United States--History--Civil War, 1861-1865; Bruen, Augusta Forrer--Correspondence; United States--History--Civil War, 1861-1865--Women


4 pages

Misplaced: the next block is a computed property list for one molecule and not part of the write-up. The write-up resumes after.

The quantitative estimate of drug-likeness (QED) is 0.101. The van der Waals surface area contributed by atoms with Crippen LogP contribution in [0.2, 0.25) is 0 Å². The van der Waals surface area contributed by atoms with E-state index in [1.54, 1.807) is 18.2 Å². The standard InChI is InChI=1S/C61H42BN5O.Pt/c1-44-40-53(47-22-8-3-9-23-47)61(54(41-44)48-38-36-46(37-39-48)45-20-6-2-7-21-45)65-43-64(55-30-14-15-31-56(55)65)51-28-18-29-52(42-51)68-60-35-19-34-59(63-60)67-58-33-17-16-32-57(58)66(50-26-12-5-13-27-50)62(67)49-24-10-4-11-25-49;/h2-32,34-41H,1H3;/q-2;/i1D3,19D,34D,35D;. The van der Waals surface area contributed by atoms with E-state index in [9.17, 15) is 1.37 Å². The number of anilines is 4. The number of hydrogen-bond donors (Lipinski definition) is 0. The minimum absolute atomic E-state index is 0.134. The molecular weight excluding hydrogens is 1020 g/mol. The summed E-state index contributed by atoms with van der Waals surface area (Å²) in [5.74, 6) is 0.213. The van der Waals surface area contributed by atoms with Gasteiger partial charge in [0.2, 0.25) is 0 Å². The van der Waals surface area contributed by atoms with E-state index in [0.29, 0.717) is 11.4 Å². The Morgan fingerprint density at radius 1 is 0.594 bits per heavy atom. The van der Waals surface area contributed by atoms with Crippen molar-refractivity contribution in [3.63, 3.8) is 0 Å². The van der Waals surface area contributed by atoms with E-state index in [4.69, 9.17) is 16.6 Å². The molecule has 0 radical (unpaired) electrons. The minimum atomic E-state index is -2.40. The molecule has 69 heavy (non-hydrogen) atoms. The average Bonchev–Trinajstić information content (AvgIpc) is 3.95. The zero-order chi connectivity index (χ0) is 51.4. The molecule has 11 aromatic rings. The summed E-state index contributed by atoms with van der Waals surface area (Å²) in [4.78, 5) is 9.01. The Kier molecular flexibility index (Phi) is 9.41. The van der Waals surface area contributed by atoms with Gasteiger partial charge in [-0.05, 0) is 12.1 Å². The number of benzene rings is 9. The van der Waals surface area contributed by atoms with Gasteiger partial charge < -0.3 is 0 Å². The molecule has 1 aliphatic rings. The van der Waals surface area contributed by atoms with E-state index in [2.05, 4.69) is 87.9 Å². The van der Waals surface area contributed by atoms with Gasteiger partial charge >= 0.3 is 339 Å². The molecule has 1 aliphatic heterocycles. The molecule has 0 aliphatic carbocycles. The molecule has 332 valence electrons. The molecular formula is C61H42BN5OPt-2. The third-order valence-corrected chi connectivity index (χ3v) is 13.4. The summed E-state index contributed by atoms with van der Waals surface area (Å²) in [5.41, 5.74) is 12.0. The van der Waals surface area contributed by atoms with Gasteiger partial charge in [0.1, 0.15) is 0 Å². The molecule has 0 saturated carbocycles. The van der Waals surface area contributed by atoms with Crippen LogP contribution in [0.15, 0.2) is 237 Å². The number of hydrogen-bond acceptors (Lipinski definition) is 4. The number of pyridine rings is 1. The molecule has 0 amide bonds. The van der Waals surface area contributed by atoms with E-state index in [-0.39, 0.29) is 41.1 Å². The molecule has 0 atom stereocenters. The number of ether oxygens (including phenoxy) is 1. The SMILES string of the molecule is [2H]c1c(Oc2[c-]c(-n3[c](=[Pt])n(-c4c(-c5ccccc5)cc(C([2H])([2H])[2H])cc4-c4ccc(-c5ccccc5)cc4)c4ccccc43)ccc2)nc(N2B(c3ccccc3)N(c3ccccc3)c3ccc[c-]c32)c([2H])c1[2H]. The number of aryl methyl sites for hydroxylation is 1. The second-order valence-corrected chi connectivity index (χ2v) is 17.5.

Dayton March 15th. 1861 Dearest, I have just got your dispirited letter of the 12th. And cannot resist writing just a few words to comfort you. Believe me, it is a lie (I can't help being vulgar in this case) of Corwin's and I do hope you will lay hold of Mr. Schenck the moment he returns and let him know just what he (C.) has said. Uncle John thinks Mr. Schenck is probably on his way to Washington now. I wrote yesterday more fully and only write again because you are low spirited and because I do wish you to tell Mr. Schenck all about Corwin. I think it will have a good effect if he has failed us which I do not and will not believe. Goodbye Dearest and come home soon. Augusta PS. Don't mince matters, speak out plainly you will find out more even if it is the worst. Noon_ Well I have had a funny time this morning._ I sent off this letter then I could not rest, so I sat down and wrote one to Mr. Schenck which I enclosed to you, meaning to let you judge whether it had best be given or not. Mary took that to the office when it occurred to me that I had spelt a work wrong in Mr. S's letter of course I was worried, so up I went to the office and by good luck got it out, changed and put back. About an hour ago down came Uncle John, he said that Mr. Schenck was still in Columbus his prospects quite bright. He (Uncle) had told Wilbur *Conorver* all about the matter and he is now on his way to Columbus to protest against, *Cornly's* appointment. Uncle John insisted upon taking out my letter and sending it with one of his own to Mr. Schenck by Wilbur. So you see your letter has raised a Rookery, and if it is not too late we may yet do this business. I will give you a copy of my letter to let you see what you think of it. I thought it right to give up to Uncle John. Mr. Schenck Dear Sir_ A daughter may speak for her Father; this shall be my only excuse for intruding upon your times. I received a letter from Mr. Bruen this morning in which he says that he has been told of a change in your ground, and that you are now in favor of some other person for the Post Office. I must say that I do not believe it; but I have thought that Father's claims may not have been given as pressingly as they might in polite be urged (not exactly my expression) I at least find it impossible to keep quite still. All my life I have seen my Father oppressed, and hoped he might see a gleam of sunshine in his old age. His present employment is quite too hard for him, for you know how faithfully he had his work performed, working himself, rather than trust it to incompetent workmen. You know him well, and will speak for him; but you cannot know the weight of care and sorrow that wears constantly upon his health and spirits. I hope my testimony may be taken as * and enable you to present his claims still more urgently. I still remember *a reproof* you gave me when a child; it was in Washington, and for forwardness, I hope you will not think I merit another, and beg you will excuse my intrusion. Respectfully Mrs. A.F. Bruen This is the whole as nearly as I can recollect though I know I expressed it better and *worded* better. Is it right? Ruths King's child is dead, and so is Mr. Brown's. I hope if it is not too late, that this news of home proceedings will inspirit you my own darling, if it is terribly written Your's Augusta



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